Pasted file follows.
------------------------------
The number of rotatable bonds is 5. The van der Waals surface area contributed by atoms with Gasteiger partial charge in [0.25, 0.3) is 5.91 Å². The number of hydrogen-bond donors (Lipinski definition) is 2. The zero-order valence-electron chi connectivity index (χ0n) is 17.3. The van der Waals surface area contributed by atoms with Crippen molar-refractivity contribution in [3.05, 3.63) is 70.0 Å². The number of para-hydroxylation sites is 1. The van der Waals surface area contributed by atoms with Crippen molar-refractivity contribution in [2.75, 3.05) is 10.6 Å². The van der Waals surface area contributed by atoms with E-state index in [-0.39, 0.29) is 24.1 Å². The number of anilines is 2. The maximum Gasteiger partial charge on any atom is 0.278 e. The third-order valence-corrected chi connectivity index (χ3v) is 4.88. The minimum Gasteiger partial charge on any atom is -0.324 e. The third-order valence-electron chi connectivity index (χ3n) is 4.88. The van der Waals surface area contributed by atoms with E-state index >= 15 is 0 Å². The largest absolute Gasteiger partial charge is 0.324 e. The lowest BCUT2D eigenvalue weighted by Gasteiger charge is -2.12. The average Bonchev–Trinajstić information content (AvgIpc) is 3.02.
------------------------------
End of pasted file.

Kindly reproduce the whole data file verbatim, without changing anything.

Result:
The number of rotatable bonds is 5. The van der Waals surface area contributed by atoms with Gasteiger partial charge in [0.25, 0.3) is 5.91 Å². The number of hydrogen-bond donors (Lipinski definition) is 2. The zero-order valence-electron chi connectivity index (χ0n) is 17.3. The van der Waals surface area contributed by atoms with Crippen molar-refractivity contribution in [3.05, 3.63) is 70.0 Å². The number of para-hydroxylation sites is 1. The van der Waals surface area contributed by atoms with Crippen molar-refractivity contribution in [2.75, 3.05) is 10.6 Å². The van der Waals surface area contributed by atoms with E-state index in [-0.39, 0.29) is 24.1 Å². The number of anilines is 2. The maximum Gasteiger partial charge on any atom is 0.278 e. The third-order valence-corrected chi connectivity index (χ3v) is 4.88. The minimum Gasteiger partial charge on any atom is -0.324 e. The third-order valence-electron chi connectivity index (χ3n) is 4.88. The van der Waals surface area contributed by atoms with E-state index >= 15 is 0 Å². The largest absolute Gasteiger partial charge is 0.324 e. The lowest BCUT2D eigenvalue weighted by Gasteiger charge is -2.12. The average Bonchev–Trinajstić information content (AvgIpc) is 3.02.